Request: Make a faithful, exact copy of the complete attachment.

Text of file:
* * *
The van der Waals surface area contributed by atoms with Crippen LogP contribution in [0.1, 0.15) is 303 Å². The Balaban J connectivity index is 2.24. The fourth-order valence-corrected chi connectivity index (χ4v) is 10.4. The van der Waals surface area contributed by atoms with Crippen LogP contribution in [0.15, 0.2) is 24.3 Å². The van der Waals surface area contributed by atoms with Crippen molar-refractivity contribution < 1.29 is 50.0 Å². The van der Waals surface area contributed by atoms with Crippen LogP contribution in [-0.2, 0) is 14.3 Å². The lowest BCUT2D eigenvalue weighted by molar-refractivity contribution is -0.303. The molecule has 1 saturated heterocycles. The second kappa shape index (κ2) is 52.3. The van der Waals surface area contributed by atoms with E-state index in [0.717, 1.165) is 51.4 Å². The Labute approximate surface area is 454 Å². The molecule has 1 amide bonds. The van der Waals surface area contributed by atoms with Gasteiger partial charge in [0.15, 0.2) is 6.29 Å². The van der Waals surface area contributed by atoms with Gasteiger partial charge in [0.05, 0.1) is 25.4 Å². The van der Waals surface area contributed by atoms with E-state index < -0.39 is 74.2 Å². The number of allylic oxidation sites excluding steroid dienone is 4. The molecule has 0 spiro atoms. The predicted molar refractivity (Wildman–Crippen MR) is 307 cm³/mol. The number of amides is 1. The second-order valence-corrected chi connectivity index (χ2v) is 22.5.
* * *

The van der Waals surface area contributed by atoms with Crippen LogP contribution in [0.1, 0.15) is 303 Å². The Balaban J connectivity index is 2.24. The fourth-order valence-corrected chi connectivity index (χ4v) is 10.4. The van der Waals surface area contributed by atoms with Crippen LogP contribution in [0.15, 0.2) is 24.3 Å². The van der Waals surface area contributed by atoms with Crippen molar-refractivity contribution < 1.29 is 50.0 Å². The van der Waals surface area contributed by atoms with Crippen LogP contribution in [-0.2, 0) is 14.3 Å². The lowest BCUT2D eigenvalue weighted by molar-refractivity contribution is -0.303. The molecule has 1 saturated heterocycles. The second kappa shape index (κ2) is 52.3. The van der Waals surface area contributed by atoms with E-state index in [0.717, 1.165) is 51.4 Å². The Labute approximate surface area is 454 Å². The molecule has 1 amide bonds. The van der Waals surface area contributed by atoms with Gasteiger partial charge in [0.15, 0.2) is 6.29 Å². The van der Waals surface area contributed by atoms with Gasteiger partial charge in [0.05, 0.1) is 25.4 Å². The van der Waals surface area contributed by atoms with E-state index < -0.39 is 74.2 Å². The number of allylic oxidation sites excluding steroid dienone is 4. The molecule has 0 spiro atoms. The predicted molar refractivity (Wildman–Crippen MR) is 307 cm³/mol. The number of amides is 1. The second-order valence-corrected chi connectivity index (χ2v) is 22.5.